that said

2:It’s too easy. This sentiment probably gets heard mostly from the ex BC raiding vets, of which I am one.  I’ll both agree and disagree. The entry level content is jsut that – entry level, and doable by most anyone. Even so, it takes gear to do. And hard and heroic mode raids are easily as hard as anything I’ve encountered in BC, if not more so. Granted, anyone can look pimp in welfare gear now, but you will come to notice the lead that heroic raiders have over us regular folk. A tank running in 45K HP unbuffed? Me in my welfare epics can only dream. There is a wall here, a wall that can only be broken through by hitting the hardest content. And boy is it hard. But there’s still room for epeen measuring, if that’s your thing. Just don’t expect to be carried to the fattest of loots.

3:Requires a guild to get the most out of it. This may be true, but much of the reason for guilds has evaporated. At least for gearing. For the social aspect, guilds are still great. But if you’re not exactly a people person 9why are you playing MMO’s then, exactly?), Blizzards recent Dungeon Finder means you never have to actually join a guild to experience most of the content. For raiding, you may find a guild useful, but more than ever PUG raids are becoming popular, with all but the most recent content being farmed by pickup raids.

4:Need lots of friends. This can be a boon, but smaller 10man raiding guilds are becoming more popular than the larger 25man focused ones. You can still experience all content this way and even pick up some decent loot if you tackle the hard/hc 10man raids. Again, if you can’t scrounge together 9 other buddies, smaller guilds focused on levelling and 5man content can nonetheless experience raid content thanks to the Dungeon Finder tool. There’s always going to be good people looking to raid something that their guild isn’t doing anymore, and that’s where your small guild can benefit.

5. PvP is rubbish. This I’ll agree to somewhat. Balancing around PvP in a PvE game is always going to be a nightmare. But Blizzard have come a long way since vanilla and even BC and while issues might still remain, it’s a far cry from those early days of being oneshot by shamans (vanilla) or fearbombed all day long by warlocks (BC). Just recently, the daily BG quest now grants some arena points. And Wintergrasp remains popular and is a great way at fast-tracking yourself some PvP gear (Wintergrasp Commendations are bar-none the fastest way to accumulate honor). The new BG’s, Strand of the Ancients and Isle of Conquest are very well designed and and interesting change of pace. And of course, Arena remains probably the most popular and renowned form of professional PvP in the entire MMO world.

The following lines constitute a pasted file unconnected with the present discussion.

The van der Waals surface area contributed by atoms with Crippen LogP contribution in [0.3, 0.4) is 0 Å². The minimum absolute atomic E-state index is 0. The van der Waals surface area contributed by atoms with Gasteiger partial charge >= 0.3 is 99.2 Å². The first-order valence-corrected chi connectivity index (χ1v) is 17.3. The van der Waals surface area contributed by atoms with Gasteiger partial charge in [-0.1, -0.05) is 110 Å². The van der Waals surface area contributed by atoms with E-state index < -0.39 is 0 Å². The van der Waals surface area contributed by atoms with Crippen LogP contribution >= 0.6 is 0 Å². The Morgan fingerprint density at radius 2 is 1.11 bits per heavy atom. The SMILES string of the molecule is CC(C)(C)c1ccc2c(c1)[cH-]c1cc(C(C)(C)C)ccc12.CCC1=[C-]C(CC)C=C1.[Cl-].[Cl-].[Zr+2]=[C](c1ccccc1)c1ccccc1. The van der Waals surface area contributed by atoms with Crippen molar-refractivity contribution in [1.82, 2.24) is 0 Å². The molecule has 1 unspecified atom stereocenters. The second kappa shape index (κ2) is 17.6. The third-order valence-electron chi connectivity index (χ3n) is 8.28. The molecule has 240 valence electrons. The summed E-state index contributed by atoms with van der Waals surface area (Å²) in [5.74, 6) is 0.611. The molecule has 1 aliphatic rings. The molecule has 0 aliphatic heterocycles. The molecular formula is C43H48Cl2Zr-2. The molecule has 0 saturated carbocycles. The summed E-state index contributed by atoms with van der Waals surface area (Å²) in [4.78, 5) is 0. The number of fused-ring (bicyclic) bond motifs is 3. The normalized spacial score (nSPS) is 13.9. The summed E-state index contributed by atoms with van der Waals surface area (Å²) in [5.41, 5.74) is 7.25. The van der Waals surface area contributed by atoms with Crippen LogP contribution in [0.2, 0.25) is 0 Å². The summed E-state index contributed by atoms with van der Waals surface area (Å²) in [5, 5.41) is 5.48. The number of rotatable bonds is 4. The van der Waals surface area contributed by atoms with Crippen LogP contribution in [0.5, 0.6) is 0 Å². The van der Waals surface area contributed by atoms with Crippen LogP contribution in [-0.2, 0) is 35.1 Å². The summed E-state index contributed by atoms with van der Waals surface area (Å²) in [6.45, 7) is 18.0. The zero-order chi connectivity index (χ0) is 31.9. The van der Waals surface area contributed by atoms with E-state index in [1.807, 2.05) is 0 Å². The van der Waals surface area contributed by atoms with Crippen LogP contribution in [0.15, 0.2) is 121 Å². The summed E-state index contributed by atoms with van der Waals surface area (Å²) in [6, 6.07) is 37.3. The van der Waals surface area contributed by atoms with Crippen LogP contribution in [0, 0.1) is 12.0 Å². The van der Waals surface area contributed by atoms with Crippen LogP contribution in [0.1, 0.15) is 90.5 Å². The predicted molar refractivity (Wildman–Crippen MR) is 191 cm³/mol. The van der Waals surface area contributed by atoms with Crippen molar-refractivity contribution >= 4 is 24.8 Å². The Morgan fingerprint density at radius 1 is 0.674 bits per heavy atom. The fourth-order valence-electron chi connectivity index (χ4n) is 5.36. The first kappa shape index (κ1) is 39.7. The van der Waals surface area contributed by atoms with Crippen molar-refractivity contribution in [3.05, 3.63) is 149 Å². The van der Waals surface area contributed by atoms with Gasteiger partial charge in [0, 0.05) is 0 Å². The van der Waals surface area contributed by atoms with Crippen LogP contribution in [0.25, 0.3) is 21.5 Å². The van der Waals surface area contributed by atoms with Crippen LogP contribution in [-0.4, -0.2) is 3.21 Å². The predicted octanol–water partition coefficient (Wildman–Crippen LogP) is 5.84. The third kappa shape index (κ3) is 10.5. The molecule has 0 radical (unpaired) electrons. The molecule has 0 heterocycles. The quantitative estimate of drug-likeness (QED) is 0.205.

Yes, the days of open world PvP are over but as a Warhammer veteran I’ve come to realise that maybe Open World PvP isn’t the holy grail we’ve been looking for. I’ve had more fun in Arathi Basin than I’ve ever had in WAR. It’s smooth, fast, fun, strategic and rewarding.

6. It’s ugly/old. This statement is simply false. While the engine is still largely low-poly, the enhancements to it over the year have given us some of the best looking spell effects I’ve seen in an MMO to date. Colours are vivid, sharp, attractive. Recent changes to the shadowing engine make wandering through a forest truly atmospheric. And comparing some of the character models and armour sets of today with those of 2 or 3 years ago, one would think you’re playing a completely different game.  This game is still good to look at. It might not be the absolute ebst, but it’s certainly worth thinking about, especially when you compare it  to a more recent game like Warhammer Online or even Champions Online and realise that WoW has the better stylization, finer detail, and is simply all-round prettier. Madness, you say? Then you haven’t flown through the Grizzly Hills at dusk and marvelled at how atmospheric the setting is.